From King Dictionary of Contemporary English
Related topics: Offices
dictatedic‧tate1 /dɪkˈteɪt $ ˈdɪkteɪt/ ●○○ verb 1 [intransitive, transitive]BBOSAY to say words for someone else to write downdictate a letter/memo etc to somebody She’s dictating a letter to her secretary right now.2 [intransitive, transitive]TELL/ORDER somebody TO DO something to tell someone exactly what they must do or how they must behavedictate to The media cannot be allowed to dictate to the government.dictate who/what/how etc Can they dictate how the money will be spent? Federal funds have to be used as dictated by Washington.dictate that Islamic custom dictates that women should be fully covered. The US government attempted to dictate the terms of the agreement.3 [transitive]CONTROL to control or influence something SYN determinedictate what/how etc Funds dictate what we can do.dictate that The laws of physics dictate that what goes up must come down. The massive publicity dictated a response from the city government.COLLOCATIONSMeaning 3: to control or influence somethingnounscommon sense dictates somethingCommon sense dictates that you should avoid too much sun.circumstances dictate somethingCircumstances dictated that I had to wait nearly two years.custom/tradition dictates somethingOn the island, custom still dictates the roles of men and women.fashion dictates somethingFashion has been dictating that women should wear black for years now.logic dictates somethingLogic dictates that this must be the right answer.laws/rules dictate somethingFederal laws dictate how land can be used.
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Examples from the Corpus
dictateMilton had two or was it three daughters and they wrote down his poems as he dictated.The contracts are dictated by the HMOs, and that makes for some very ragged edges.Built between 1283 and 1289, the castle's shape is dictated by the very rock on which it stands.Your parents have no right to dictate how you should spend your money.All or some of the labels can be dictated or, for beginning students, the labels may simply be copied.Fashion designers no longer dictate skirt lengths.Previously, the Constitution dictated that the President was head of the army.The need to survive, which always dictates the moral standards of society, once more underlined the role of the women.She refused to be dictated to by some stupid official in Washington.At least once a week we were tested on our ability to copy correctly a literary passage dictated to us.The amount of funds we receive dictates what we can do.dictate a letter/memo etc to somebodyThe pastor called in his secretary and dictated a letter to Scott saying he and the elders would meet him.The moment Gerald got back to Hull he dictated a letter to the Foreign Office.dictate the termsThe state will always dictate the terms of the relationship. dictate thatBest practice in the conservation studios dictates that all repairs should be clearly visible.Human beings are going to resist cultural dictates that are too inconsistent with their innate desires.Sophisticated graphics and multimedia software for games and educational programs dictate that consumer machines have plenty of muscle.I do the staff work because my boss dictates that I do it.The country dictated that Operation Cuckoo be abandoned.Previously, the Constitution dictated that the President was head of the army.Then he dictated that thousands more relocate there.At some point the size of the enterprise may dictate that you think commercially rather than in terms of self-reliance.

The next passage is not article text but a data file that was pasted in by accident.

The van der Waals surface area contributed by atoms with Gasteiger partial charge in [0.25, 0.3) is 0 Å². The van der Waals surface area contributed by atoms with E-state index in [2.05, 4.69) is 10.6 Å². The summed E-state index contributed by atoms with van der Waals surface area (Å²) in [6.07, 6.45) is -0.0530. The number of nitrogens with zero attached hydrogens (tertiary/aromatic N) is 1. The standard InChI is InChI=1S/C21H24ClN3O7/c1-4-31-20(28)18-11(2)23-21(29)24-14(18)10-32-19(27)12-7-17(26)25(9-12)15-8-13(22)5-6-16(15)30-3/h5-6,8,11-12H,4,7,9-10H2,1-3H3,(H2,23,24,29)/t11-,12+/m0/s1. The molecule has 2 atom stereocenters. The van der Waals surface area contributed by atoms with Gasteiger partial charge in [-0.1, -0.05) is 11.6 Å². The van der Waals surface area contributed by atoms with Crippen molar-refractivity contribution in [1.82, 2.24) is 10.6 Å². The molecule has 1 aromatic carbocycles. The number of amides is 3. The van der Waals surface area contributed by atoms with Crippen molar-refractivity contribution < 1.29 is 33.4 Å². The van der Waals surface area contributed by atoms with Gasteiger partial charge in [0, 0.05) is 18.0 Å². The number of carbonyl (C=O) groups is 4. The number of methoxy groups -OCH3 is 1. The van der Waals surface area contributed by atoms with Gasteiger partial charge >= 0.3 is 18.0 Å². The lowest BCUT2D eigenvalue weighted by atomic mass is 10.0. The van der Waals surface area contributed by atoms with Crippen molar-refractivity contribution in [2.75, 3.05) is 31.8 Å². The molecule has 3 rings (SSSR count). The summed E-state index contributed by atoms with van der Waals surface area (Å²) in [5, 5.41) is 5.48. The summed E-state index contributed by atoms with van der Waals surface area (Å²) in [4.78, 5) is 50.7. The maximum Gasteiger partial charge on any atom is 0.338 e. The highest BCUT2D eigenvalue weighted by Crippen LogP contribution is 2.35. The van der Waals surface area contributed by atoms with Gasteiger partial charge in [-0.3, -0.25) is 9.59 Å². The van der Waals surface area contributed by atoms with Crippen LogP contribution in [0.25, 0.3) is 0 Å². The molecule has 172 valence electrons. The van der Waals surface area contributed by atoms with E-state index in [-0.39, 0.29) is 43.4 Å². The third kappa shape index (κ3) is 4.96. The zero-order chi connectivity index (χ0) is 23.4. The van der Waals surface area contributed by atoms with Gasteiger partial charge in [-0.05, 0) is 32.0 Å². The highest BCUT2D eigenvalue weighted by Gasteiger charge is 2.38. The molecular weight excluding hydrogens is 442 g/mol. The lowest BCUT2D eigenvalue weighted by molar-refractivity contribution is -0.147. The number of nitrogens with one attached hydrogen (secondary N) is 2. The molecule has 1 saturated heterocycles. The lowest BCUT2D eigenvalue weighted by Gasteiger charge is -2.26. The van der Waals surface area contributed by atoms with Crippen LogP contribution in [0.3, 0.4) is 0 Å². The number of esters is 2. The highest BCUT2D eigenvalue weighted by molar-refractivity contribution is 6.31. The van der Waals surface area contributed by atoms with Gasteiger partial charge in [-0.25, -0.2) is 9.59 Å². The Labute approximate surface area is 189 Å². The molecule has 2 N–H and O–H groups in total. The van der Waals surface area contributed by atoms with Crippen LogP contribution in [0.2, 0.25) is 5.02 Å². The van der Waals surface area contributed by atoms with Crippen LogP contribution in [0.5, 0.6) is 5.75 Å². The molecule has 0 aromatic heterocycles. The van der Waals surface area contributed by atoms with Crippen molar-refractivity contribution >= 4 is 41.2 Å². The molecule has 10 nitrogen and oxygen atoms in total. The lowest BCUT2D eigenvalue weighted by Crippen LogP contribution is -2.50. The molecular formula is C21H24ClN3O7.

dictatedic‧tate2 /ˈdɪkteɪt/ noun [countable] TELL/ORDER somebody TO DO somethingan order, rule, or principle that you have to obeydictate of teenagers following the dictates of fashion
Examples from the Corpus
dictateHuman beings are going to resist cultural dictates that are too inconsistent with their innate desires.When I was very young, the things I wanted to do were not permitted by social dictates.The city's policy clearly violates the dictates of the Fair Labor Standards Act.
From King Business Dictionarydictatedic‧tate1 /dɪkˈteɪtˈdɪkteɪt/ verb [transitive] to say words for someone else to write downWhen Laurie got back to the office, she dictated a letter to Stewart.dictation noun [uncountable]Many computers can take voice-activated dictation.→ See Verb tabledictatedic‧tate2 /ˈdɪkteɪt/ noun [countable] formal an order, rule, or principle that you have to obeyIndividual EU countries are free to follow their own dictates on matters concerning the economy.Origin dictate1 (1500-1600) Latin dictare to say often, say firmly, from dicere to say